From Cotton to Chemical And Back

Wednesday, February 13, 2013

A blogger friend and mom asked me to share my hair story on her site. It’s for a series she’s working on that looks at the evolution of women’s relationship with their hair.

So I wrote about the twists (literally) and turns on my path that brought me to my curly ‘do today.

I’ve pasted the essay below, but do click over to Femamom blog to read other stories from the series. They are definitely looking for submissions.


He asked if he could touch it. I obliged. After all, he was the boy. The one all the girls chased during recess. The one to whom we sent silly notes with mangled letters and shapes. He was The Boy, and he asked if he could touch my hair. It happened to be the day that I had begged my mother to wear it “out.” No tight cornrows, no pony combs, no ribbons or clips. Just brushed back and out, thick, fluffy, free. The Boy wasn’t alone in his curiosity either. Plenty of my white classmates wanted a feel.

The Boy, a Greek kid with thick, wavy hair of his own, said, “It feels like cotton. Like a lamb, a lamb sweater.”

Next thing, I had a half dozen pair of hands rooting around, caressing me like a furry animal. In seconds, my ears were on fire — my version of getting Hulk eyes — and I jumped out of my seat, out of the petting zoo, and bolted through the door, without even asking Mrs. Clark if I could leave.

I ran to my locker, grabbed my brush and pushed my hair into a sloppy ponytail. Then I tucked my little body further into the locker to cry.

Today I still flinch a little when some seemingly harmless hand reaches out to touch my hair. A reflex now, I guess, since it doesn’t sting like it did 30 years ago. That’s because I’m no longer in the second grade, true, but there’s more to this evolution, this shift in perspective. It’s about my settling into my skin, my identity and all the things that make me that specific brand of me. It’s about my hair coming full circle, back to its natural, curly, lamb’s-sweater state. I went from sitting in between my mother’s knees, squirming as she combed through tangles, parted precise lines—pretty patterns—into my scalp, and braided up my hair into elaborate styles (the pineapple, Afro puffs, roundabout cornrows, twists with colorful clips and jawbreaker bubbles) to sitting in a hairdresser’s chair twisting in pain as the sodium hydroxide tears through my scalp leaving chunky scabs behind.

“You shouldn’t scratch your head,” the hairdresser said, as if the harsh chemical “relaxing” my hair straight had nothing to do with the torment.

After one too many patches of damaged scalp and frayed strands of hair fell into the sink, across my pillow or broke clean off in the comb’s rigid teeth, I came to my senses after college and kicked the chemical habit. Soon my “new growth” sprouted and bloomed. I chopped away the four inches of dead, straight, broken hair and instead went throwback with my ‘do, wearing it in twists and cornrows, minus the butterfly clips on the ends.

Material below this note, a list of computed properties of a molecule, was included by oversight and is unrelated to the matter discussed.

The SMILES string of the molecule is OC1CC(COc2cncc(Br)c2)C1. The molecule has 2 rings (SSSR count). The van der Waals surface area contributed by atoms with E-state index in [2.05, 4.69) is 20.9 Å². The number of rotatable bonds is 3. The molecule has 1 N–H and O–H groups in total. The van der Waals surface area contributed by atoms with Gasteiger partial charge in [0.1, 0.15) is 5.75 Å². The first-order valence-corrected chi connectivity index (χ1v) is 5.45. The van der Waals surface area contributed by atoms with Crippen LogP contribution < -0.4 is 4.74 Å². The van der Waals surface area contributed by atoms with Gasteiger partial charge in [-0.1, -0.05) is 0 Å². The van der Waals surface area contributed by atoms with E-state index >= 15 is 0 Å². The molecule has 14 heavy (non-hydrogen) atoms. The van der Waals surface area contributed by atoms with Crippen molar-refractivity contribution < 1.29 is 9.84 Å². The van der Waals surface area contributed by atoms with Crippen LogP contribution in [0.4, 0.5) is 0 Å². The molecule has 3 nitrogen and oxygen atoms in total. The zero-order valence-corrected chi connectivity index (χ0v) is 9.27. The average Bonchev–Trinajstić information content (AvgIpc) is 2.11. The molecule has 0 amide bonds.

I dug deeper into my organic roots and liked all that I saw. It led me to my purest state: dreadlocks. No combs, no brushes, just my palms rolling the hair back into itself, creating thick branches. I wore my hair this way for over 13 years before coming to point on the path where I wanted a change.


Two years ago I said goodbye to my long, wavy locs and started from true scratch. My hair was cut newborn-black-baby-short. It was fresh and new and took some getting used to, but it felt good to run my hands through it—soft, much like cotton.


It was great timing that Hayley asked me to contribute to the hair series, because I had planned to write about hair this month. My sole reason for talking hair? This book: I Love My Hair! by Natasha Anastasia Tarpley and beautifully illustrated by E.B. Lewis.


I picked it up at a small bookstore in DC when I was there for the Inauguration last month, and knew it would be the perfect gift to some little girl out there.

So … giveaway time! Leave a comment below about anything to do with you and your hair, and maybe nab this great book.

  • 1
    Denise says:

    I’m keeping my beautiful daughter’s hair natural and encouraging her to stay that way. Right now I am continuing to relax my own hair and feel like I’m not being such a good role model. I hope someday to find the courage to take the journey back to natural hair myself. I’m not sure what’s holding me back…

  • 2
    robertsmom says:

    I recall too sitting between my mother’s knees and clips and such. After college I asked a friend to cut it off, well most of it at first and then all the way. I let it grow but cut it several months after my son was born and am letting it grow long again. I love the idea of cotton!